LOS ANGELES – The hype was definitely there. The Los Angeles Lakers simply weren’t.

They spent the first two months of the season collecting quality victories, one after another, but they aren’t in the caliber of the Boston Celtics, no matter how much the Lakers, their fans, and the NBA might wish otherwise.

The Lakers scored the first basket and never led again on the way to a one-sided 110-91 loss to the Celtics on Sunday night at Staples Center.

Kobe Bryant experienced a miserable shooting night, making six of 25 shots while scoring 22 points. Andrew Bynum fouled out with eight points and two rebounds in 21 minutes. The Lakers’ reserves were woefully quiet, totaling eight points into the fourth quarter, when the Celtics led by as many as 25.

The early atmosphere was more electric than any other regular-season game since Shaquille O’Neal’s return with the Miami Heat in December 2004, but the crowd was severely deflated by the time it all ended, many fans slipping away quietly during a timeout with 5:27 to play and the home team down, 98-78.

And to think the Celtics were playing their fourth game in five nights, all on the road, and went without starting point guard Rajon Rondo because of a hamstring injury.

“Well, that was a rather long, laborious night for us …” Lakers Coach Phil Jackson said.

For the Celtics, Paul Pierce had 33 points, Kevin Garnett had 22 points, 12 rebounds and six assists, and Ray Allen had 19 points. Rondo’s replacement, Tony Allen, had 16 points for the Celtics, who improved to a league-best 26-3 after winning for the 15th time in their last 16 games.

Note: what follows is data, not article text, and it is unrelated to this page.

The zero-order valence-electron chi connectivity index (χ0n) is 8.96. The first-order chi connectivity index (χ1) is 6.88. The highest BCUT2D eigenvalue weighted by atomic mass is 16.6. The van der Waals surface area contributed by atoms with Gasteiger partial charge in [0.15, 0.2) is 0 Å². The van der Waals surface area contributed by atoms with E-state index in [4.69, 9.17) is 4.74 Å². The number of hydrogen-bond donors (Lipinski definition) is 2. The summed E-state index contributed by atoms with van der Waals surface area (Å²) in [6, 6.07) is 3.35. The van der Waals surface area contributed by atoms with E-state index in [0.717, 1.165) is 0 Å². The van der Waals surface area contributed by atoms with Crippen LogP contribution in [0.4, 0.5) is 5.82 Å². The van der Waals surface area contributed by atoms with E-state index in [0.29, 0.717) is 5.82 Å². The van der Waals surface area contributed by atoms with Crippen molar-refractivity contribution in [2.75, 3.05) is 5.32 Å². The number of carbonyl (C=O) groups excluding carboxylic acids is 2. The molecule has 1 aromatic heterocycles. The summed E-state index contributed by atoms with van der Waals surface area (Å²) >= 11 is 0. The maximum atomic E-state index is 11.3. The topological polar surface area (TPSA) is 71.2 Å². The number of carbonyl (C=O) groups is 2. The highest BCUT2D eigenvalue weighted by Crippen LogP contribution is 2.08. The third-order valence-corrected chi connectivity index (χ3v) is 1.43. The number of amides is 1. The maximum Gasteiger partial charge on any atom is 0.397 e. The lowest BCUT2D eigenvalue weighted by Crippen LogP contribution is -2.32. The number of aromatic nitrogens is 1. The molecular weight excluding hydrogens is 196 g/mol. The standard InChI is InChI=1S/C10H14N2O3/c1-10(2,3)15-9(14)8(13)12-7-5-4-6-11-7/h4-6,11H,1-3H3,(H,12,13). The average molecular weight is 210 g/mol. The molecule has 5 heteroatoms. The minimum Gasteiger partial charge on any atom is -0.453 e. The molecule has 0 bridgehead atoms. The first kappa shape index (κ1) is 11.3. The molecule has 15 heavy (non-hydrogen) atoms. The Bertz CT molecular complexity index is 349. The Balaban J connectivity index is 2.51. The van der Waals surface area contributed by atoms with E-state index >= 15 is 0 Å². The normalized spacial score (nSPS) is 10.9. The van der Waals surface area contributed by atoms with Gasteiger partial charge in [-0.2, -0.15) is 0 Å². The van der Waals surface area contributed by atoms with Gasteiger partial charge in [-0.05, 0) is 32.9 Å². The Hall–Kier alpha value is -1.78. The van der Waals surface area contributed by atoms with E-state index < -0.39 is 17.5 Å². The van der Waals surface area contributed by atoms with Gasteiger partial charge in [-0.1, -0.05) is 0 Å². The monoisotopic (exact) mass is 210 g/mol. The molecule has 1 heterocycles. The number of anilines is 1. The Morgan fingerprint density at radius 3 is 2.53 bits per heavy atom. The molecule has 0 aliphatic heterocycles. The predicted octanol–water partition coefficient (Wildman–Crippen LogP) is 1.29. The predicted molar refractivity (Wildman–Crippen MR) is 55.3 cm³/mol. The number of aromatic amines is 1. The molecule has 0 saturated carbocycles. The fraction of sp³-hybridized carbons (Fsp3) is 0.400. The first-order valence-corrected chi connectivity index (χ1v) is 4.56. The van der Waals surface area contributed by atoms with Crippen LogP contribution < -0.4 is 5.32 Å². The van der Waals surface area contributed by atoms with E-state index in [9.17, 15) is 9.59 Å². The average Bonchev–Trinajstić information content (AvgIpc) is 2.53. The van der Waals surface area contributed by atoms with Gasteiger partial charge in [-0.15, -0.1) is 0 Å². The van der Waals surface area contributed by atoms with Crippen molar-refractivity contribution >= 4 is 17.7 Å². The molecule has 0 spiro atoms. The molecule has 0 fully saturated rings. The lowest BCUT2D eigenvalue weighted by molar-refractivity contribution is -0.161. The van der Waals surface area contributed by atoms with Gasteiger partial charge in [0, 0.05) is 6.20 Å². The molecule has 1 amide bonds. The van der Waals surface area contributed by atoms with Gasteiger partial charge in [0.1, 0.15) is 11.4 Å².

The Lakers (19-11) hit a season-low 35.4 percent of their shots. Lamar Odom had 14 points on six-for-17 shooting.

Jordan Farmar had nine points on three-for-nine shooting. Bryant never found a groove.

“They have a good defensive team,” Jackson said. “Obviously, I haven’t seen Kobe have a shooting night like that. After playing two really stellar games and shooting well, this is not a game we could put down next to those.”

Said Bryant: “I had good looks. I just missed them. You are going to have nights when you can’t put the ball in the ocean sitting on a boat. You just move on to the next one.”

The buildup was hard to avoid for this one, with NBA TV trotting out nine hours of old Lakers-Celtics footage to commemorate the day, including Game 6 of the 1987 Finals, complete with Magic Johnson’s baby sky hook.

Jerry West was the Lakers’ honorary captain for the night, which included a brief acknowledgment at halfcourt before the game, and it seemed more than appropriate that assistant coach Kurt Rambis donned his old Clark Kent glasses for the game.

Then the game actually began and the Lakers’ four-game winning streak ended.

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